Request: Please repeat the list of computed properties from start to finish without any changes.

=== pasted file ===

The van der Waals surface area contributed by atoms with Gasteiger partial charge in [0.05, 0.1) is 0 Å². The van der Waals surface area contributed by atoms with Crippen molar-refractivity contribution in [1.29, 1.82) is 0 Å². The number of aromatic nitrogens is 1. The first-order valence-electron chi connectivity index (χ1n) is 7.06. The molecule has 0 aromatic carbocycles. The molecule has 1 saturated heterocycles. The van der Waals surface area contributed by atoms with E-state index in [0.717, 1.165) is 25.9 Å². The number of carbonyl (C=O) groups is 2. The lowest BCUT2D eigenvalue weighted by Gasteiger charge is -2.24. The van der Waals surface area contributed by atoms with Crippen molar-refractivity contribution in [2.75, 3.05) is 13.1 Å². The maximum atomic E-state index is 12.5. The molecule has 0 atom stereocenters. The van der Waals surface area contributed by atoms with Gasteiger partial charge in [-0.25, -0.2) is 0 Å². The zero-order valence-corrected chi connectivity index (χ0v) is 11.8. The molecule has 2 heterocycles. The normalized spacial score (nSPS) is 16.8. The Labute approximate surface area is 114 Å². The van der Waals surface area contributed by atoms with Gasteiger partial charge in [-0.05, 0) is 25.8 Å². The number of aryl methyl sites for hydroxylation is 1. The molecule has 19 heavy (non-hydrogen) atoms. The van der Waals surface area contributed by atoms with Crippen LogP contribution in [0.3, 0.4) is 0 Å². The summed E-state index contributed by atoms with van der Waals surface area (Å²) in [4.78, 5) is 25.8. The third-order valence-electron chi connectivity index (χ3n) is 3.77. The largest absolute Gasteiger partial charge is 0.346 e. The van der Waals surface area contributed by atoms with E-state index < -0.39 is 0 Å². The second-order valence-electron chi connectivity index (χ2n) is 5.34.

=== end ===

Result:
The van der Waals surface area contributed by atoms with Gasteiger partial charge in [0.05, 0.1) is 0 Å². The van der Waals surface area contributed by atoms with Crippen molar-refractivity contribution in [1.29, 1.82) is 0 Å². The number of aromatic nitrogens is 1. The first-order valence-electron chi connectivity index (χ1n) is 7.06. The molecule has 0 aromatic carbocycles. The molecule has 1 saturated heterocycles. The van der Waals surface area contributed by atoms with E-state index in [0.717, 1.165) is 25.9 Å². The number of carbonyl (C=O) groups is 2. The lowest BCUT2D eigenvalue weighted by Gasteiger charge is -2.24. The van der Waals surface area contributed by atoms with Crippen molar-refractivity contribution in [2.75, 3.05) is 13.1 Å². The maximum atomic E-state index is 12.5. The molecule has 0 atom stereocenters. The van der Waals surface area contributed by atoms with Gasteiger partial charge in [-0.25, -0.2) is 0 Å². The zero-order valence-corrected chi connectivity index (χ0v) is 11.8. The molecule has 2 heterocycles. The normalized spacial score (nSPS) is 16.8. The Labute approximate surface area is 114 Å². The van der Waals surface area contributed by atoms with Gasteiger partial charge in [-0.05, 0) is 25.8 Å². The number of aryl methyl sites for hydroxylation is 1. The molecule has 19 heavy (non-hydrogen) atoms. The van der Waals surface area contributed by atoms with Crippen LogP contribution in [0.3, 0.4) is 0 Å². The summed E-state index contributed by atoms with van der Waals surface area (Å²) in [4.78, 5) is 25.8. The third-order valence-electron chi connectivity index (χ3n) is 3.77. The largest absolute Gasteiger partial charge is 0.346 e. The van der Waals surface area contributed by atoms with E-state index < -0.39 is 0 Å². The second-order valence-electron chi connectivity index (χ2n) is 5.34.